Structure des Acides Nucléiques, Télomères et Évolution
SANTE - Nucleic acid structures, Telomeres and Evolution
Telomeres are the nucleoprotein complexes that protect the ends of the linear chromosomes in eukaryotes. The SANTE team's research aims to contribute to the understanding of telomere regulation in normal and in pathological contexts as well as telomere evolution.
In addition to telomeres, the arrival in 2022 of a chemist in our team, has opened new research paths in the field of organic chemistry.
• Carole Saintomé, PR Sorbonne Université I obtained my PhD in chemistry and biochemistry at Sorbonne University in Paris and joined the lab in 2011. I am interested in understanding the molecular mechanism that leads to telomere maintenance, in normal and in pathological contexts, and during evolution. I am particularly interested in studies of single-stranded DNA binding proteins - nucleic acids interactions.
• Patrizia Alberti, MC Muséum I graduated in Physics at the University of Milan and obtained my PhD in Biophysics from the National Museum of Natural History in Paris. Following a post-doc in a biotechnology corporation, I joined this laboratory in 2005. My primary research focus is the characterization of non-canonical nucleic acid structures and how proteins interact with them. I am particularly interested in repeated sequences and in the evolution of telomeres, which are a fascinating illustration of the unity and diversity of Life).
I obtained my PhD in molecular and cellular biology at Montpellier University of Science (France) and subsequently completed my postdoc at Cardiff School of Medicine (Wales UK) in Duncan Baird’s laboratory where I investigated the role of telomere dysfunction in carcinogenesis. During this time, I also collaborated with Kristin Ladell, where I used Single Telomere Length Analysis (STELA) to study the replicative history and differentiation of memory T-cells. I joined the National Museum of Natural History as a lecturer in 2014. My current research is focused on identifying the triggers and mechanisms of telomere fusions and how telomere dysfunction can contribute to cancer initiation.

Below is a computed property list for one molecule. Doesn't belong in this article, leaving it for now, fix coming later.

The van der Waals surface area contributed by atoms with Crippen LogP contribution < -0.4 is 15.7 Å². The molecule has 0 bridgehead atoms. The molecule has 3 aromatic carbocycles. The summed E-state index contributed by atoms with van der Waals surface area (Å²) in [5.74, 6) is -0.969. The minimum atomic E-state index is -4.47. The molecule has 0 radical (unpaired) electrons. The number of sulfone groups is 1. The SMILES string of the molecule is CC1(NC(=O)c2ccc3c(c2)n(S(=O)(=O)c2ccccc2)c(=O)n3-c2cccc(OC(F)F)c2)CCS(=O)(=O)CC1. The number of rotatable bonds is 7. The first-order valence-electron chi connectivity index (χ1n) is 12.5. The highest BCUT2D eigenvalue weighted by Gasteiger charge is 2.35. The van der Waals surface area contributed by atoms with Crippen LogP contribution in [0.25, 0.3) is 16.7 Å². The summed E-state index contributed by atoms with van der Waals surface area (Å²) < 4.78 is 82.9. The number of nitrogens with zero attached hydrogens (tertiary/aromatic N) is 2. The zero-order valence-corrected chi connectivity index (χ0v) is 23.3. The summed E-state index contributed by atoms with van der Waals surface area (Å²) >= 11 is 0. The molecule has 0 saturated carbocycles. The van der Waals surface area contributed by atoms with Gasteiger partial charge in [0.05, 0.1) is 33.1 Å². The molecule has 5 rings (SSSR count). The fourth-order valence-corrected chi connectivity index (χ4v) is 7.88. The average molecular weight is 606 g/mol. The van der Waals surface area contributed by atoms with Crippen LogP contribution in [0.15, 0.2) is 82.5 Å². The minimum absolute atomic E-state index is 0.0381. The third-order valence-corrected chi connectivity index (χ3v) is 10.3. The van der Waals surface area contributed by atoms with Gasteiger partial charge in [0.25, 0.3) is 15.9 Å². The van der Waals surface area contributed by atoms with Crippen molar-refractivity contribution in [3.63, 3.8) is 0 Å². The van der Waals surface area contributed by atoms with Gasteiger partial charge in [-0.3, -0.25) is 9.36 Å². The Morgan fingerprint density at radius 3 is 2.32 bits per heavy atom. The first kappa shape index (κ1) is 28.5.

- Yves Janin, DR CNRS
Dr. Yves L. Janin obtained a Ph.D. in organic chemistry in 1993 under the guidance of Dr. Emile Bisagni at the Institut Curie. Following two years of postdoc at the ICSN, Gif/Yvette and a year in the Danish School of Pharmacy in Copenhagen, he then worked six years at the Institut Curie. After a sabbatical in the Vitry/Seine Aventis laboratories he then joined the Institut Pasteur until 2022. He is now working at the Muséum National d’Histoire Naturelle in Paris. His interest lies in medicinal chemistry, new chemical entities as well as in the design of original bioluminescence-based reporting systems.
- Gildas Mouta Cardoso, IE Muséum
- Virginie Hossard, AI Inserm
- Florian Gourmelon, CDD IE Muséum
- Congcong LI, Doctorante Muséum
- Marianne Bechara, Doctorante MNHN
- Patrick Mailliet, Chercheur Bénévole Muséum
I spent about 40 years in the pharmaceutical industry as team leader in Medicinal Chemistry and project manager in Oncology, with specific expertise in DNA-interacting compounds and kinases. From 2010, I worked at the MNHN on ligands of nucleic acid structures (mainly G-quadruplexes). I also advise the team on advances in Medicinal Chemistry and I teach in different masters. Apart from these activities, I am consultant for two small pharmaceutical companies, one in France and one in Italy.
- Jean-François Riou, Chercheur Bénévole Muséum
After PharmD studies, I graduated and obtained my PhD in Molecular and Cellular Pharmacology in Paris on DNA topoisomerase poisons. I had a dual carrier with positions in pharmaceutical industry (Oncology Department in Rhone-Poulenc, now Sanofi) and later in the academic field (University of Reims and MNHN) with thematics on DNA topoisomerases, taxoids, telomeres and G-quadruplexes. I joined MNHN in 2007 and I was team leader of SANTE (2009-2023) and Director of StrInG unit (2014-2018).